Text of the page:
Quilters are often surprised when they see Broderie Perse applique quilts up close. You can see that the blue-gray leaves are not cut close to the outline, but cut rather loosely into the white background.
Once you see that the cutting isn't quite as close as it looks in a photograph, you realize that the technique is not all that difficult.
Of course, SOME people like M.L.D, above, cut her florals and stems very closely in 1853. This makes it harder to cut, manage and sew.
The peacock's feet and perch are cut
freely from the white background.
The secret to making Broderie Perse relatively simple is to match the background color of both the chintz floral and the background fabric carefully.
That's easy when both backgrounds are white.
But it's not always easy to find matching backgrounds. See the blobby shape on the left which was a tan ground chintz. It just didn't work. If she was going to use a darker background she should have cut carefully around each rose as the quilter below did.
It looks like the backgrounds for her florals were brown so she had to snip close to the flower and do a lot more work.
Here's another antique quilt with leaves and flowers apparently cut from a dark background. The seamstress used a blanket or button-hole stitch to secure the applique, a relatively common technique.
The Sarah Morrell album quilt, which alternates pieced blocks and Broderie Perse blocks
Di Ford has done patterns for a reproduction from this mid-1840 quilt. Two bloggers from the Netherlands are posting their progress. Click on their blogs to see more of the process:
And see this Secret Sewing Sisterhood blog:
Traditional Broderie Perse is harder today because large-scale florals with white backgrounds are rare.
The lack of white background chintzes may be why the technique fell out of favor after the Civil War, when chintzes gained a "chintzy" reputation. But it is still possible to match backgrounds. Just forget white.
"Ohio Autumn" from my Moda collection Arnold's Attic
When planning to do Broderie Perse, pick out the large-scale floral, then find a color match for the background. Arnold's Attic has close color matches in small-scale prints for the shades in the large leaf print.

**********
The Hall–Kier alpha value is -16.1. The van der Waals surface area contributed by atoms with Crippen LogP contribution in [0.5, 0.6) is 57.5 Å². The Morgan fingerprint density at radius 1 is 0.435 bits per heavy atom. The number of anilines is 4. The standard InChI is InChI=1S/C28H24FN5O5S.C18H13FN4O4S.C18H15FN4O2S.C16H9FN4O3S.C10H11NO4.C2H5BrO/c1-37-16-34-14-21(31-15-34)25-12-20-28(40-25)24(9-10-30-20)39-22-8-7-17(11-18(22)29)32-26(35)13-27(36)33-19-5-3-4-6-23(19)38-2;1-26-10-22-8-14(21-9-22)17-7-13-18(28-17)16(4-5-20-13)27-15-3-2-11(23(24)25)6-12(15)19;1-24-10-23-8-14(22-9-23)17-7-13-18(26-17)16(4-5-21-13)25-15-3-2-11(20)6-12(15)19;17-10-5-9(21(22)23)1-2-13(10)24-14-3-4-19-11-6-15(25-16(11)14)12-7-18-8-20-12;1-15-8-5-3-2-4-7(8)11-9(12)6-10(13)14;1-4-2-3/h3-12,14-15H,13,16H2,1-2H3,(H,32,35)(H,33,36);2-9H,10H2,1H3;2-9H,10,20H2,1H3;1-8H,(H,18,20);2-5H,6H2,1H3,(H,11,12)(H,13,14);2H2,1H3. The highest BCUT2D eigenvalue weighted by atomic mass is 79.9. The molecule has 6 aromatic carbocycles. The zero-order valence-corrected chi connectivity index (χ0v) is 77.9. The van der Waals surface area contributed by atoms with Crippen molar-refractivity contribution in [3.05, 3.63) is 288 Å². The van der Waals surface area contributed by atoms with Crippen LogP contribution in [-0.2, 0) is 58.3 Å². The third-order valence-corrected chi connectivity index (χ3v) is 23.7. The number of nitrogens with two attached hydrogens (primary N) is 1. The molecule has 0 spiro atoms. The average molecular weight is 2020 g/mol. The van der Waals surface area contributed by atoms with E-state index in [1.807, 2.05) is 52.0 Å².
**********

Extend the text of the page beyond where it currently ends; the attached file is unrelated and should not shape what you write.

Occasionally designers do you a huge favor and give you a large-scale floral with a fancy background pattern PLUS yardage of the same fancy background pattern, as Kaye England did several years ago. Judy Severson made great use of Kaye's two prints---chintz print and matching background in this Broderie Perse quilt below.
See more about Judy's broderie perse quilts at a post I did earlier this year. Click here: http://barbarabrackman.blogspot.com/2010/01/judy-seversons-broderie-perse.html
One of the best ways to do contemporary Broderie Perse is to focus on black. Black-ground chintzes are easy to find today (although they were NEVER a traditional print style because blacks for cotton were not practical until about 1890.)
Roseanne Smith is making a Broderie Perse on black quilt. Here's a block with flowers cut out and arranged on a new background. She's ready to needleturn applique it.
Here's her leftovers. You can see she could cut general shapes because her blacks match so closely.
Here's one of her finished blocks.
This little quilt by Sujata Shah makes the most of matching blacks. That's just a strip of black-ground floral stitched above the vase. See Sujata's blog by clicking here: http://therootconnection.blogspot.com/
Logs and Leaves by Bobbi Finley
Bobby appliqued leaves cut from a dark ground print to her dark log cabin blocks.
If you've been doing Broderie Perse I'd love to see photos---in progress or finished.